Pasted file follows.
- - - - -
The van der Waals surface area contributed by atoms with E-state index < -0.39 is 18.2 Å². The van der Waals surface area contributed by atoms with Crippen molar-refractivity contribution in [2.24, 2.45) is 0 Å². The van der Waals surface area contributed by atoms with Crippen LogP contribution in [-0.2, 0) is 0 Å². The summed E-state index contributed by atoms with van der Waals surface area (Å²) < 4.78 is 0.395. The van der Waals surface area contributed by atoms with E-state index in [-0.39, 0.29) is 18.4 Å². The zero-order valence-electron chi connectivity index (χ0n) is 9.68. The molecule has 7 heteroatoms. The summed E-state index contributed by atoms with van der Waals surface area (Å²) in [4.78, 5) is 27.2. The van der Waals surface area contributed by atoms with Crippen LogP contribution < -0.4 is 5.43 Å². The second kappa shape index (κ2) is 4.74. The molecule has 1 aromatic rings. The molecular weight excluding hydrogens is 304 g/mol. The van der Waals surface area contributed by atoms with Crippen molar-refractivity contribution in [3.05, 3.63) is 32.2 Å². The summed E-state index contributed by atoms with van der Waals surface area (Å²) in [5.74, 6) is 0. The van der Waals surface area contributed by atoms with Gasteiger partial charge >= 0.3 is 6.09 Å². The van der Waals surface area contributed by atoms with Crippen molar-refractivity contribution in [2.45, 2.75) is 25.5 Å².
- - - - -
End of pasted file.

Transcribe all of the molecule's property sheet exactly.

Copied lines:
The van der Waals surface area contributed by atoms with E-state index < -0.39 is 18.2 Å². The van der Waals surface area contributed by atoms with Crippen molar-refractivity contribution in [2.24, 2.45) is 0 Å². The van der Waals surface area contributed by atoms with Crippen LogP contribution in [-0.2, 0) is 0 Å². The summed E-state index contributed by atoms with van der Waals surface area (Å²) < 4.78 is 0.395. The van der Waals surface area contributed by atoms with E-state index in [-0.39, 0.29) is 18.4 Å². The zero-order valence-electron chi connectivity index (χ0n) is 9.68. The molecule has 7 heteroatoms. The summed E-state index contributed by atoms with van der Waals surface area (Å²) in [4.78, 5) is 27.2. The van der Waals surface area contributed by atoms with Crippen LogP contribution < -0.4 is 5.43 Å². The second kappa shape index (κ2) is 4.74. The molecule has 1 aromatic rings. The molecular weight excluding hydrogens is 304 g/mol. The van der Waals surface area contributed by atoms with Crippen molar-refractivity contribution in [3.05, 3.63) is 32.2 Å². The summed E-state index contributed by atoms with van der Waals surface area (Å²) in [5.74, 6) is 0. The van der Waals surface area contributed by atoms with Gasteiger partial charge >= 0.3 is 6.09 Å². The van der Waals surface area contributed by atoms with Crippen molar-refractivity contribution in [2.45, 2.75) is 25.5 Å².